Monday, October 4, 2010

Book Review: The Tipping Point

This is Chris again with another book review for my MBA class. Please feel free to comment or ask any questions you might have!

Malcolm Gladwell in The Tipping Point: How Little Things Can Make a Big Difference captivates and entertains his audience as he explains how little things can start a “social epidemic” such as spreading a fashion trend or lowering a city’s crime rate. 

Gladwell relates the spread of a social epidemic to the spread of a virus.  As Gladwell states, “Epidemics are a function of the people who transmit infectious agents, the infectious agent itself, and the environment in which the infectious agent is operating.  And when an epidemic tips, when it is jolted out of equilibrium, it tips because something has happened, some change has occurred in one (or two or three) of those areas” (18).  Gladwell calls these the three agents of change and entitles them (1) the Law of the Few, (2) the Stickiness Factor, and (3) the Power of Context.

The Law of the Few states that certain people, which Gladwell calls Connectors, Mavens, and Salesmen can bring about change.  Connectors are people who belong to many different social groups, people who know an enormous amount of people.  Mavens are people who know and collect a lot of information.  Mavens would tell you what hotel to stay in and what price to pay if you were planning a trip.  Lastly, Salesmen are the type of people who convince others to take action.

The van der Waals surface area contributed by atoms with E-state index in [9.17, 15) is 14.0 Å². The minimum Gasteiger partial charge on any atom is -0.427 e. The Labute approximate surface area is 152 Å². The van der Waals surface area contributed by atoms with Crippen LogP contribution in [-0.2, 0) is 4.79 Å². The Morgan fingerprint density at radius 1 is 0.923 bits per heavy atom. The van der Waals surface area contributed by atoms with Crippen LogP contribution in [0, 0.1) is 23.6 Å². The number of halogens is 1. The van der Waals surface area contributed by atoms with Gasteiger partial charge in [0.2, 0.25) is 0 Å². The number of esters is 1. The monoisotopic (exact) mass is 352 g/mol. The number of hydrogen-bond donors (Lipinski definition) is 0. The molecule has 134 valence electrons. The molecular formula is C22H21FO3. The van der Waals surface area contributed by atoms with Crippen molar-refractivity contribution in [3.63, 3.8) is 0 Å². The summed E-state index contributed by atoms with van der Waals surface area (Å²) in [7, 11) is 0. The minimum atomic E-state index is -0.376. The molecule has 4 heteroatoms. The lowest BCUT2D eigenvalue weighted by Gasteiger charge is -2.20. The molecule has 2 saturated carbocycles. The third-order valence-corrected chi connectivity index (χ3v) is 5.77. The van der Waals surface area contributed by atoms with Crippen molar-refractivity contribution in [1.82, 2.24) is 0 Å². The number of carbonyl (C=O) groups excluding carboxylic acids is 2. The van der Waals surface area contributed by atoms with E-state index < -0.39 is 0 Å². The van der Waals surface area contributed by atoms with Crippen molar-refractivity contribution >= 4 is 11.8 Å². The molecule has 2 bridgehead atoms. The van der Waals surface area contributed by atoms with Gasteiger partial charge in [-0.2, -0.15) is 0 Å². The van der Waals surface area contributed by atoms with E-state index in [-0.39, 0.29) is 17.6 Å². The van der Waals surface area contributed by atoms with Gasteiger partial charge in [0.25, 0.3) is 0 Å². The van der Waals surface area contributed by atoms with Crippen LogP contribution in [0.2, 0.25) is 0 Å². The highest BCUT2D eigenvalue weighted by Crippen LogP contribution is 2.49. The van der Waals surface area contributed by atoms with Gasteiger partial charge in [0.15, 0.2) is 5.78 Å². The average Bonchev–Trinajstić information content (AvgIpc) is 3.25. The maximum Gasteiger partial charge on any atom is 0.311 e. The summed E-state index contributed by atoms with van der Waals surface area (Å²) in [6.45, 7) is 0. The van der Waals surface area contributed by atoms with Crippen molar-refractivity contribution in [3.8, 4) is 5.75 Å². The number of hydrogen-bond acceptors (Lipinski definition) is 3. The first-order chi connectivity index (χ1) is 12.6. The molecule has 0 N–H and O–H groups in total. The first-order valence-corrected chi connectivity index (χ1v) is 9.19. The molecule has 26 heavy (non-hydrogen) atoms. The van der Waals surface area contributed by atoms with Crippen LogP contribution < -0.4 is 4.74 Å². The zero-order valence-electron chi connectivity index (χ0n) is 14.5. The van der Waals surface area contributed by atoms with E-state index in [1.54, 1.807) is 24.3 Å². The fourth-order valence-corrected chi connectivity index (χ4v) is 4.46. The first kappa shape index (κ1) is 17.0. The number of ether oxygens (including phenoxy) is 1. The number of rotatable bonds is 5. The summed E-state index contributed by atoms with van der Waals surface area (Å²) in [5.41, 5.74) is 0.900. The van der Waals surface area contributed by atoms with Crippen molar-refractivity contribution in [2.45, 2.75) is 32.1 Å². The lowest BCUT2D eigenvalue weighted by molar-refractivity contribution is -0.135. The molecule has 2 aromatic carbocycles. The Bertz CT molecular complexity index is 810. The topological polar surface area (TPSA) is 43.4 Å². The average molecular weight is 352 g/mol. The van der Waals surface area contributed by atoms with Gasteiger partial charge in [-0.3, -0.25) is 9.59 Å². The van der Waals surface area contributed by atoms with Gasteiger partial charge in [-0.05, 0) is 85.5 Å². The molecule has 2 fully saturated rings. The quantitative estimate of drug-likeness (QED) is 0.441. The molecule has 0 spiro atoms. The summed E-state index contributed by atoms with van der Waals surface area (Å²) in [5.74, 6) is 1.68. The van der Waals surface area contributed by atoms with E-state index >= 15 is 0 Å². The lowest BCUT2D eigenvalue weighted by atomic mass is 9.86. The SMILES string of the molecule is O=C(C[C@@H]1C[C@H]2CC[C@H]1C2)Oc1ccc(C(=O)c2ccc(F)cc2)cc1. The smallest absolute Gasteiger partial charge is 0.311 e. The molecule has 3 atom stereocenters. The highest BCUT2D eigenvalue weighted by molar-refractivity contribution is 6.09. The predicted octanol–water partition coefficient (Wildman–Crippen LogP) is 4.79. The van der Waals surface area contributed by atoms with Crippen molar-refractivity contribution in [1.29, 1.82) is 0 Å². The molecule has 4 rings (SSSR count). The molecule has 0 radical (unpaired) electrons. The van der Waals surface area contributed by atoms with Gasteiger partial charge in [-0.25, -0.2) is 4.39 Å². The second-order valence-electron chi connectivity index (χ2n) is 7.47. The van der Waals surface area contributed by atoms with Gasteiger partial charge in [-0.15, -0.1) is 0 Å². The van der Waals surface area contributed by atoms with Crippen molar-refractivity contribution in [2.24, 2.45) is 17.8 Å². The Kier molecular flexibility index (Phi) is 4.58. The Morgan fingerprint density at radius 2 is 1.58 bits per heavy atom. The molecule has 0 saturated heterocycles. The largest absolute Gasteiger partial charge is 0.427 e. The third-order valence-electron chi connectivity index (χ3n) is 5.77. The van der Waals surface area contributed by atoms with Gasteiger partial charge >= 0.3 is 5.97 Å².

“The Stickiness Factor says that there are specific ways of making a contagious message memorable” (25).  Not only does the message have to be memorable, but it has to be so memorable that it elicits change.  Gladwell gives an example with the show Blues Clues, in which the producers of Nickelodeon would play the same episode of Blues Clues five days in a row.  On the first day children would try to solve the clues, but would struggle getting to the answers. By the fifth day the episode was run the children were shown to have progressively built up confidence and had learned the message the show was trying to get across. 

“The Power of Context says that human beings are a lot more sensitive to their environment than they may seem” (29).  In the late 1980’s and early 1990’s New York City’s crime rate was one of its highest in history.  One of the subtle ways the city dramatically reduced a rising crime rate was by adopting the Broken Windows Theory, a theory that argues crime is the result of disorderBy focusing on little things such as cleaning the subway trains from graffiti and cracking down on fare-beaters (many of whom had previous criminal history) the city’s crime rate began to decrease.  By focusing on little things and demanding order in areas that were in chaos, the bigger issues of the city began to clean up as well.

Throughout the book Gladwell shares numerous real life examples that keep the reader engaged and wanting to read more.  Not only does Gladwell break down a seemingly complex subject into layman’s terms, but he does so in a way that makes the reader examine his own life and the people he is connected to.  Who are the people (connectors) that I go to advertise an event?  What friends (mavens) do I ask about hotels when I travel?  Who convinces me to try something new (salesmen)?  This book is more than sharing a marketing message, but it’s about human behavior. It’s about understanding the human person in the stages of a social epidemic.  It’s about life and the way we interact with our environment and those that we meet.  If you have a free moment pick up The Tipping Point, it’s an easy read and you won’t be disappointed.

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